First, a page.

I learned this method from a old machinist.
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Old 02-17-2020, 10:44 AM
charles Tauber charles Tauber is offline
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Quote:
Originally Posted by Big Band Guitar View Post
Leave the holes alone and shape the pins to the holes.
Ream the holes. You, OP, have the right tool to do the job.

As others have stated, use very little downward pressure on the reamer and as you get close, 1/8 turn, or less, of the reamer and check fit. Takes about 5 minutes for all six pin holes. Very easy to do. Don't assume all six pins are the same size.

Quote:
Once the holes are too big you can't go back.
It is very easy to line the holes with a thin coat of epoxy or CA glue, let it harden, then re-ream to the correct size. Done it many times.
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Old 02-18-2020, 05:37 AM
murrmac123 murrmac123 is offline
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Quote:
Originally Posted by Big Band Guitar View Post

I have used this method on many things beside bridge pins, Fiddle tuning pegs. and fitting a new tendon into a hole on a piece of restored furniture.
.
I assume you would have had to use animal glue for that restoration ...
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  #8  
Old 02-18-2020, 02:41 PM
Big Band Guitar Big Band Guitar is offline
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Quote:
Originally Posted by murrmac123 View Post
I assume you would have had to use animal glue for that restoration ...
And your point is?
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  #9  
Old 02-20-2020, 04:01 PM
murrmac123 murrmac123 is offline
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Quote:
Originally Posted by Big Band Guitar View Post
And your point is?
Apologies ... an attempted witticism ...

tendon: a flexible but inelastic cord of strong fibrous collagen tissue attaching a muscle to a bone.

tenon: a projecting piece of wood made for insertion into a mortise in another piece.
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  #10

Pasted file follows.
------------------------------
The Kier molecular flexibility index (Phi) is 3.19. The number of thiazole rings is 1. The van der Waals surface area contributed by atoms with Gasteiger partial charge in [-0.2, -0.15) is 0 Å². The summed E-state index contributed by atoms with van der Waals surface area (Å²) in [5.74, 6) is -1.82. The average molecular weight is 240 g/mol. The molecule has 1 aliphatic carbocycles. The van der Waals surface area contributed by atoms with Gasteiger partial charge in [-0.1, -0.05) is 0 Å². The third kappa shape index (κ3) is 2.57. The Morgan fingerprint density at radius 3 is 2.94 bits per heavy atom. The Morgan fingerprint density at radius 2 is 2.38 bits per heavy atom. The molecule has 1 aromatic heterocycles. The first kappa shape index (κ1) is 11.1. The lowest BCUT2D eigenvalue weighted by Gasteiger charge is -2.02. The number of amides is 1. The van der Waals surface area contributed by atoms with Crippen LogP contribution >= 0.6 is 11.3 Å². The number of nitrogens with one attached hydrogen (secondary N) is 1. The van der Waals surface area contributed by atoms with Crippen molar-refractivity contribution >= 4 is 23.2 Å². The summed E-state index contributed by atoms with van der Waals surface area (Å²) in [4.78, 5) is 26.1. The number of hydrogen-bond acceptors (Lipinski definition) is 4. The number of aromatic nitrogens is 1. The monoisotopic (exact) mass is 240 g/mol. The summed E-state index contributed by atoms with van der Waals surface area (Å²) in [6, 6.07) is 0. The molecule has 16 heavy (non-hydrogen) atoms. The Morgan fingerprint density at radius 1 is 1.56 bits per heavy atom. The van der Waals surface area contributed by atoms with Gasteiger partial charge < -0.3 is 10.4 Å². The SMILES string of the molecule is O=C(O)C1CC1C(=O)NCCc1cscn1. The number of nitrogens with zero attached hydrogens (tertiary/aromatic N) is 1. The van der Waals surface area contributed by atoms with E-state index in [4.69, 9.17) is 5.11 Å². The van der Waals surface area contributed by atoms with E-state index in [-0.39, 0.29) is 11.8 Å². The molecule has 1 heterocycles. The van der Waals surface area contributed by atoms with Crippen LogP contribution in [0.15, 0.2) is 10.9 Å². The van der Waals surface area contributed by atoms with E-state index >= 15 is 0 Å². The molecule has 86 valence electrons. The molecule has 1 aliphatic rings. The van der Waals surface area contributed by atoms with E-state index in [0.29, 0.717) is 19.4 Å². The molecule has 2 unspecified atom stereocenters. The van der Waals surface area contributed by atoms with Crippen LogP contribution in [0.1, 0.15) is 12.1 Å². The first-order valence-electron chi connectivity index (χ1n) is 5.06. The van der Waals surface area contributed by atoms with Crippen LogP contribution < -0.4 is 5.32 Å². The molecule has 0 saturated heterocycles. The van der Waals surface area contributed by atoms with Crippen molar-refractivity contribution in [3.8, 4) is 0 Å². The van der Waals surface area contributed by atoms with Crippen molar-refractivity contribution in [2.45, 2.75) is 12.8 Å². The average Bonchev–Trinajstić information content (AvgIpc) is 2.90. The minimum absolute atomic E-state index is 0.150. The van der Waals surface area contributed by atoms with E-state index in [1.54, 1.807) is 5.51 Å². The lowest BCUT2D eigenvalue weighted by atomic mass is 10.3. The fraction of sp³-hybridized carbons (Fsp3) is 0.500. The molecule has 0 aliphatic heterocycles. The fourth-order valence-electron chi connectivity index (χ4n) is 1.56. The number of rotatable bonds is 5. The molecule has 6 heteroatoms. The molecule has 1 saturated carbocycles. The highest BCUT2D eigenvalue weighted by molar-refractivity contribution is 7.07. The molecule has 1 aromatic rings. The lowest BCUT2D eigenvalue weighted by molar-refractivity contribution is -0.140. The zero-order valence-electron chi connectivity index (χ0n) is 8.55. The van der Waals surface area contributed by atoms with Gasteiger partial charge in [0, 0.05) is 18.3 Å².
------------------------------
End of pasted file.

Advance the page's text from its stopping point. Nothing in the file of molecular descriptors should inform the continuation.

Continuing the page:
Old 02-20-2020, 08:52 PM
Big Band Guitar Big Band Guitar is offline
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Quote:
Originally Posted by murrmac123 View Post
Apologies ... an attempted witticism ...

tendon: a flexible but inelastic cord of strong fibrous collagen tissue attaching a muscle to a bone.

tenon: a projecting piece of wood made for insertion into a mortise in another piece.
No apologies needed I get it now.
Never could spell.
Thanks for the correction.

I could blame it on spellcheck but it is ignorance.

We will be visiting friends in your neighborhood this October.
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"My opinion is worth every penny you paid for it."

"If you try to play like someone else, Who will play like you". Quote from Johnny Gimble

The only musician I have to impress today is the musician I was yesterday.

No tubes, No capos, No Problems.

Last edited by Kerbie; 02-24-2020 at 03:23 PM. Reason: Please refrain from profanity
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  #11  
Old 02-21-2020, 04:55 AM
murrmac123 murrmac123 is offline
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Quote:
Originally Posted by Big Band Guitar View Post
We will be visiting friends in your neighborhood this October.
Get in touch nearer the date if you feel like attending any of the many musical get-togethers that happen in Edinburgh every week.
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  #12  
Old 02-21-2020, 01:20 PM
phavriluk phavriluk is offline
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Seeing as OP is taking the building journey, the most important tool I ever needed was patience itself. When using a new tool, test what it does before touching the project with it, and GO SLOW. Lots of stuff will work just fine, but won't pass the 'expert' sniff tests. Caution with using specialized vendors, they love to sell left-handed screwdrivers and gratuitiously over-engineered (or over-promoted) tools that are unnecessary to get the job done.